I'm beginning to think Jeff Edgerton likes rye. When he replaced Karl Ockert as BridgePort's brewmaster, he brought in a new slate of beers that included Kingpin--now a stalwart--which had among its selling points the inclusion of rye. Now comes Smooth Ryed*, a single-hopped pale/IPA with 10% malted rye.
Breweries have been using rye forever, but it seems like it has lately become even more the trend. (Rye whiskey is having a moment as well, so maybe there's something to that--or maybe Sierra Nevada's Ruthless Rye is the culprit.) It can be brewed dark, hoppy, sour, or light--or combinations of the above. Jeff seems to like the way it interacts with hops, and in both Kingpin and Smooth Ryed I get an astringency that dances very close to the overly-tannic line. They do frame the hops, and in the Centennial-bomb that is SR, this isn't a bad thing. Smooth Ryed is a seriously juicy beer, more energetic and less severe than Kingpin.
Last week I mentioned the sad fortunes of MacTarnahan's/Portland Brewing, which has been casting around for decades to locate its voice. BridgePort has had similar troubles at various times over the years. Since Jeff Edgerton has taken over the reigns, though, BridgePort has become a more cohesive line. Kingpin and Smooth Ryed are closer kin to the flagship IPA--along with pre-Edgerton Hop Czar--than were beers like Ropewalk and my beloved ESB. They are also tacking a lot closer to where the beer geek lives than to whatever a marketing person might think the masses want. Smooth Ryed is a burly 6.3% with 55 IBUs of zing (and with tons of late-hopping, it seem hoppier than that). The rye is a further step in the direction of character instead of compromise. An interesting development.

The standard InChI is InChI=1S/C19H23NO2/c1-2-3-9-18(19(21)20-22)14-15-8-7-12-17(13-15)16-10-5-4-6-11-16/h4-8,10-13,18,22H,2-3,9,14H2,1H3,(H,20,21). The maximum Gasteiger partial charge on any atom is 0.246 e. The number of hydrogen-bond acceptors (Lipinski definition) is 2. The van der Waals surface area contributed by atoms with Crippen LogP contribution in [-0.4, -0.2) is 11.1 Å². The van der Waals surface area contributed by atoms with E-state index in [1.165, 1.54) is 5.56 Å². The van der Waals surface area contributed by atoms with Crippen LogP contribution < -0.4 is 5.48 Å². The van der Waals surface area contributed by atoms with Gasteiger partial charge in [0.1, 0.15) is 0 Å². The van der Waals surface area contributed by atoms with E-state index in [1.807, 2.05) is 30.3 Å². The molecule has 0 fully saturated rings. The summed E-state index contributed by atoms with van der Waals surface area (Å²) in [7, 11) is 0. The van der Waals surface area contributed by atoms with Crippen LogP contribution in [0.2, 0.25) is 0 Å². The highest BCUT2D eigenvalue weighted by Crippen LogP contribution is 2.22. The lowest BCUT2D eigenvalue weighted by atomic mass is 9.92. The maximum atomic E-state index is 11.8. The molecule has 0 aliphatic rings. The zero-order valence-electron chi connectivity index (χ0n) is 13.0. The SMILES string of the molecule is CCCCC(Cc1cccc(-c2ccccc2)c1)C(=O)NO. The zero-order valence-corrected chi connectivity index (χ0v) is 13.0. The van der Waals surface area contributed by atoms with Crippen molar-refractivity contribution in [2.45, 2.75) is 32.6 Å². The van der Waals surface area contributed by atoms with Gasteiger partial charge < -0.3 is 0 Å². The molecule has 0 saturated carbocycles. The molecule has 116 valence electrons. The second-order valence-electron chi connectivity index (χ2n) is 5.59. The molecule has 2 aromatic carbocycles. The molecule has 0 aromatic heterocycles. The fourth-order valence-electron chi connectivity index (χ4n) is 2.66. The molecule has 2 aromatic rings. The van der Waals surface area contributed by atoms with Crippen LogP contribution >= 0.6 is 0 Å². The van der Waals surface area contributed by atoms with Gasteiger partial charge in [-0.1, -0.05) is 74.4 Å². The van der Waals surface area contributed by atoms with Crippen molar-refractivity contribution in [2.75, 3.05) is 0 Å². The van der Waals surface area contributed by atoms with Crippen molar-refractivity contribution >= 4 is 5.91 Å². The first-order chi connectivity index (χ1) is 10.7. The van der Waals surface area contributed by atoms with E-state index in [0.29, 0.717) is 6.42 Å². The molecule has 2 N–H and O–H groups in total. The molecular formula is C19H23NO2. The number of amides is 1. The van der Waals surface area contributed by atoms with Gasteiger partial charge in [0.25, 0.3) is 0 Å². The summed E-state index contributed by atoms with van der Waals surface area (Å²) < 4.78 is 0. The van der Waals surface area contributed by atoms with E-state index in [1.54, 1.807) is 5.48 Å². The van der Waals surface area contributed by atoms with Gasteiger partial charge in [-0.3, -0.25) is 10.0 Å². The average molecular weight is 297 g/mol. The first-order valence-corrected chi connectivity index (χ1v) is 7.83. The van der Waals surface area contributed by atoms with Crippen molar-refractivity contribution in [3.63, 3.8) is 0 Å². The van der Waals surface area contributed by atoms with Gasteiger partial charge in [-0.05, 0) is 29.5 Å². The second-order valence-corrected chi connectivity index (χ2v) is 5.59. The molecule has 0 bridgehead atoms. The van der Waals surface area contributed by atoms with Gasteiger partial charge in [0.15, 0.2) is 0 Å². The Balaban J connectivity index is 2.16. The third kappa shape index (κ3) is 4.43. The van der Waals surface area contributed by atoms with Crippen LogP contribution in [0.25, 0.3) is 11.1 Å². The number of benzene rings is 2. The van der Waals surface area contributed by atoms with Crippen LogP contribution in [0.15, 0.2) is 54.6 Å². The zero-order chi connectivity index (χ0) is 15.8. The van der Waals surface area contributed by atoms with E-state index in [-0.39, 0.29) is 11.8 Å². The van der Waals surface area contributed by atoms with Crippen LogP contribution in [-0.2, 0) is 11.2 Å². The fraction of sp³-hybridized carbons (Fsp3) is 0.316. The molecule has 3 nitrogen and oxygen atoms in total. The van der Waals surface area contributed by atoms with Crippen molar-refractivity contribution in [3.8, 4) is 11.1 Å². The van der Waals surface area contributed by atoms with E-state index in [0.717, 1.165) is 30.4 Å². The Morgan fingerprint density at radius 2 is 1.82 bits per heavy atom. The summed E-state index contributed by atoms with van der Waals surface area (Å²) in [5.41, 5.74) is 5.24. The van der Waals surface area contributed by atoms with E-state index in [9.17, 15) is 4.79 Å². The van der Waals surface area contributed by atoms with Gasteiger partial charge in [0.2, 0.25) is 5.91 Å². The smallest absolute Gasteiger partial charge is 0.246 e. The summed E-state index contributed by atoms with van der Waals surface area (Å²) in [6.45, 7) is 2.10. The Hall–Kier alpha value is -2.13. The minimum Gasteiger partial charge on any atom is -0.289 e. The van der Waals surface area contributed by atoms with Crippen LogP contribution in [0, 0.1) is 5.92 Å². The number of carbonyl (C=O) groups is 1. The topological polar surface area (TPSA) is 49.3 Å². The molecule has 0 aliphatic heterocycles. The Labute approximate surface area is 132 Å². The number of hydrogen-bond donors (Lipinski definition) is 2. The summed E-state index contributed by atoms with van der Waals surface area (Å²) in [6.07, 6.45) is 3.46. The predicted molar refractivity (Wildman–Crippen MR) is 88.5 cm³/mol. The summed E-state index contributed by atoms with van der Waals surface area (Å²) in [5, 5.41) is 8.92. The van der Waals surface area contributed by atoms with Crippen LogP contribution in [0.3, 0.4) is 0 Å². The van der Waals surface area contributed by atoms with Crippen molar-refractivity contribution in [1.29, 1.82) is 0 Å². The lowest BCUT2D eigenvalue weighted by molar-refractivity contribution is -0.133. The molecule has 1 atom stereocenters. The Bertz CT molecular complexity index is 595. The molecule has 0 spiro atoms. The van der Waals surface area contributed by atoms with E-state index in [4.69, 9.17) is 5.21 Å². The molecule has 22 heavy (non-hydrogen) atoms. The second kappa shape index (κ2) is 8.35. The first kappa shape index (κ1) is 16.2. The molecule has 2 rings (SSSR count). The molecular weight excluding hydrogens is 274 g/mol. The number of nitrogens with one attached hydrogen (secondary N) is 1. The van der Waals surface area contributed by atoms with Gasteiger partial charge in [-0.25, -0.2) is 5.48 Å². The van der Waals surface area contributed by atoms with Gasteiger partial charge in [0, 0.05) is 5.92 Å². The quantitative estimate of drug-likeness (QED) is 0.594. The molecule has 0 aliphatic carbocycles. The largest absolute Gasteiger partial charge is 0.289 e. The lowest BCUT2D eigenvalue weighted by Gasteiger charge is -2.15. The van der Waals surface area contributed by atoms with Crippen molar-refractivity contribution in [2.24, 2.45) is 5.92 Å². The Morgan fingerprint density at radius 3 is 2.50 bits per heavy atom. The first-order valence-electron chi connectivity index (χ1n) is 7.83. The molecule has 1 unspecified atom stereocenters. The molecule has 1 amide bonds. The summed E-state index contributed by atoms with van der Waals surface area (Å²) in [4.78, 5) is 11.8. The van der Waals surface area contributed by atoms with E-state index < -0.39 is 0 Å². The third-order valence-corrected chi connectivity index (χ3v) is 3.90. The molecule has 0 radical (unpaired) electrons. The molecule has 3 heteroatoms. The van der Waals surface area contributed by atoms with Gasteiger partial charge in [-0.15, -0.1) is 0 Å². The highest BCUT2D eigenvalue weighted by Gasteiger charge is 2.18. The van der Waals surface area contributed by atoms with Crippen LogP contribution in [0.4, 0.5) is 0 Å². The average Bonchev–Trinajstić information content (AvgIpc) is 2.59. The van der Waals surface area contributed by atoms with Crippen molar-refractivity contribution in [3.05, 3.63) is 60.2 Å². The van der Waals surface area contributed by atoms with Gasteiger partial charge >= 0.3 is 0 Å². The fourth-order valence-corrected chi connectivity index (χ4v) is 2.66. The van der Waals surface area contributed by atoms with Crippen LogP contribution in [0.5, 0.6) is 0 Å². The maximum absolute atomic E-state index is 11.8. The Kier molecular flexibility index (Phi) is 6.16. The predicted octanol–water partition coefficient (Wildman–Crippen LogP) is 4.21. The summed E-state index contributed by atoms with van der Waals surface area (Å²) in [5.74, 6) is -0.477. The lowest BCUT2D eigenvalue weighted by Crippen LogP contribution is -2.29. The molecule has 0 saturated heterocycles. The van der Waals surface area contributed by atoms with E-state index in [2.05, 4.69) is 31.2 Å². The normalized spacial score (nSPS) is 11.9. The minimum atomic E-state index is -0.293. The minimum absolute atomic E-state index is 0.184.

(Full disclosure: BridgePort sent me a sample of Smooth Ryed.)
*Horrible name. You really need the image of the motorcyle on the label to jog your mind into reading it as "ride" rather than "wry-ed." Smooth Ryde would have been better, but actaully, quickly abandoning the play-on-word concept would have been the best of all. It's so bad I wonder if the name itself jeopardizes the beer. For some reason rye causes breweries to make puns, and they should probably consider knocking it off.